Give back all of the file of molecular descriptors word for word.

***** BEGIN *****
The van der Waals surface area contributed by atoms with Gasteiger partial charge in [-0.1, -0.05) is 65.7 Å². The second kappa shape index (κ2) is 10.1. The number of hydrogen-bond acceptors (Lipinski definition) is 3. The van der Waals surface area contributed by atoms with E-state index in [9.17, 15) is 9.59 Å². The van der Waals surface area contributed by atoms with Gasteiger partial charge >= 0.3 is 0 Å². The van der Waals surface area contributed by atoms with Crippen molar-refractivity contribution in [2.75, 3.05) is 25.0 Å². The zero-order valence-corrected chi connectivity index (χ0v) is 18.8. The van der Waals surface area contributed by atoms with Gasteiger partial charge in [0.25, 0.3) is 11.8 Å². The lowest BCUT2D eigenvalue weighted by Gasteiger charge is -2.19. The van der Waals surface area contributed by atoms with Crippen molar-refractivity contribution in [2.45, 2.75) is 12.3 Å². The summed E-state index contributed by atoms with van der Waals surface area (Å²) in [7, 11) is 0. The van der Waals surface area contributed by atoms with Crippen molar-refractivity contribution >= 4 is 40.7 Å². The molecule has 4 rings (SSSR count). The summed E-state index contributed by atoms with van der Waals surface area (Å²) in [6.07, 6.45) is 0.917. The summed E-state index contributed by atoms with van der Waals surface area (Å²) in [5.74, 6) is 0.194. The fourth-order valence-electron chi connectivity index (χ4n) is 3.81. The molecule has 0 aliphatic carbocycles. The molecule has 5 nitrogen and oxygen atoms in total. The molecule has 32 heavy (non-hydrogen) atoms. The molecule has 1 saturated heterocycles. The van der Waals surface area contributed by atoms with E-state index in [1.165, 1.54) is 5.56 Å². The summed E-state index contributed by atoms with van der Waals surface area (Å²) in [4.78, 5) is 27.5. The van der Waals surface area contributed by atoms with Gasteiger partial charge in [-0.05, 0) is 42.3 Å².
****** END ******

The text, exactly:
The van der Waals surface area contributed by atoms with Gasteiger partial charge in [-0.1, -0.05) is 65.7 Å². The second kappa shape index (κ2) is 10.1. The number of hydrogen-bond acceptors (Lipinski definition) is 3. The van der Waals surface area contributed by atoms with E-state index in [9.17, 15) is 9.59 Å². The van der Waals surface area contributed by atoms with Gasteiger partial charge >= 0.3 is 0 Å². The van der Waals surface area contributed by atoms with Crippen molar-refractivity contribution in [2.75, 3.05) is 25.0 Å². The zero-order valence-corrected chi connectivity index (χ0v) is 18.8. The van der Waals surface area contributed by atoms with Gasteiger partial charge in [0.25, 0.3) is 11.8 Å². The lowest BCUT2D eigenvalue weighted by Gasteiger charge is -2.19. The van der Waals surface area contributed by atoms with Crippen molar-refractivity contribution in [2.45, 2.75) is 12.3 Å². The summed E-state index contributed by atoms with van der Waals surface area (Å²) in [7, 11) is 0. The van der Waals surface area contributed by atoms with Crippen molar-refractivity contribution >= 4 is 40.7 Å². The molecule has 4 rings (SSSR count). The summed E-state index contributed by atoms with van der Waals surface area (Å²) in [6.07, 6.45) is 0.917. The summed E-state index contributed by atoms with van der Waals surface area (Å²) in [5.74, 6) is 0.194. The fourth-order valence-electron chi connectivity index (χ4n) is 3.81. The molecule has 0 aliphatic carbocycles. The molecule has 5 nitrogen and oxygen atoms in total. The molecule has 32 heavy (non-hydrogen) atoms. The molecule has 1 saturated heterocycles. The van der Waals surface area contributed by atoms with E-state index in [1.165, 1.54) is 5.56 Å². The summed E-state index contributed by atoms with van der Waals surface area (Å²) in [4.78, 5) is 27.5. The van der Waals surface area contributed by atoms with Gasteiger partial charge in [-0.05, 0) is 42.3 Å².